BEALE DEBATE 2018
The need for debate is especially pertinent in times such as ours where, in a world saturated with ‘fake news’ and ‘alternative facts’, accurate information acquired through empiricism and challenged through discourse has become increasingly difficult to come by.
This year’s Beale Debate was centred around the two motions of ‘This House would reduce the number of people going to university’ and ‘Parents have the right to select the sex of their children’, chaired by Aoife Pallister-Begadon. The former was between SFC1 girls Jasmine and Ivy and SFC2 girls Maia and Emma, with a close victory won by the SFC2 team. The latter was between SFC2 pupils Anna and Laura and Guild members Annabel Lawrence (2015, Glenlee) and Kitty Hatchley (2015, St Margaret's), with a decisive win achieved by the more experienced Guild team.
Nevertheless, as adjudicators Sally Waller and Mike Scott Bowen emphasised, the results of the debate were overshadowed by the confident eloquence of the speakers, the quality of the content discussed, and the active engagement and enthusiasm of the audience.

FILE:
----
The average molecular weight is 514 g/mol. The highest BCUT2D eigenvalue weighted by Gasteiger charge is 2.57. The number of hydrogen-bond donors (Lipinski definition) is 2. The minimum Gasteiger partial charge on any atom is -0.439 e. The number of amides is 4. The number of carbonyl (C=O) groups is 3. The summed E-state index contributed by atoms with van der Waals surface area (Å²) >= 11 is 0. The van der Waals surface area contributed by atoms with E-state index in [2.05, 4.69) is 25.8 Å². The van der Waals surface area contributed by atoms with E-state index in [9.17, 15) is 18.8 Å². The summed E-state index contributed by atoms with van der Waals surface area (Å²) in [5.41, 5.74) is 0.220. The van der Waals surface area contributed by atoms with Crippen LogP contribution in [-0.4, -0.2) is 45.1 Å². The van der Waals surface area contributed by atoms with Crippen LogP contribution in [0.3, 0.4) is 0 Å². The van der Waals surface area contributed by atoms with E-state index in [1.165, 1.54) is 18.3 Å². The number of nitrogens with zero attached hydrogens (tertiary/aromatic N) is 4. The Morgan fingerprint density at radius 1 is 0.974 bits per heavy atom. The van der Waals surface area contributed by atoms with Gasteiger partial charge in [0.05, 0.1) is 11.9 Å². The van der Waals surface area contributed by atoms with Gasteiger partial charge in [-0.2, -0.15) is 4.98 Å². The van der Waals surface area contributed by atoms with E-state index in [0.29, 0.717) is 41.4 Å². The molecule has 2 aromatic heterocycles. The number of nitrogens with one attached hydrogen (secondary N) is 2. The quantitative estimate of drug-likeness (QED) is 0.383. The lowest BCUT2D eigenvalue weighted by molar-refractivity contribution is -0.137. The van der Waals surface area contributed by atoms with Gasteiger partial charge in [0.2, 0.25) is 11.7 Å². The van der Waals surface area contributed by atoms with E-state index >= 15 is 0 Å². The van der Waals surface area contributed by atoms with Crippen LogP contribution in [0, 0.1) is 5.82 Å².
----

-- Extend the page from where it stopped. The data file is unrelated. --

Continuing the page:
The necessity of university as an institution for higher education and character development was called into question as Ivy challenged our preconceived notion of productivity being the ultimate goal in our lives. Yet, despite the financial burden and sacrificed quality of education, which may result from attending an overpopulated university, Maia and Emma argued convincingly for the freedom of choice and for the ultimate societal benefits put forth by such ‘hubs of innovation’.
Similarly, accepted institutions of thought, such as our increased tendency to favour production and efficacy, were brought to the forefront when Kitty asserted the constructed and therefore volatile nature of our gender roles. Our adherence to the law, to the fundamental values of British liberal democracy, and subsequently the right to sex selection, appear to waver when the impossibility of a completely objective standpoint is acknowledged.
Yet, ultimately, an incisive question from Dr Gamblin reminded us to step beyond judging man’s autonomy within a society and constitution. Our values are easily manipulated but the environment, our bio-chemical makeup, are not; thus, the implications posed by the debate must also be evaluated against the idea of humans as mere inhabitants, not independent agents, within a greater system already determined by Nature.
Without a doubt, this was a debate to remember. At the risk of sounding too postmodern, it seems crucial for us to not only be able to consider different perspectives in a debate, but also to evaluate the cultural and historical context within which these views are born, and whether our ‘facts’ are truly irrefutable.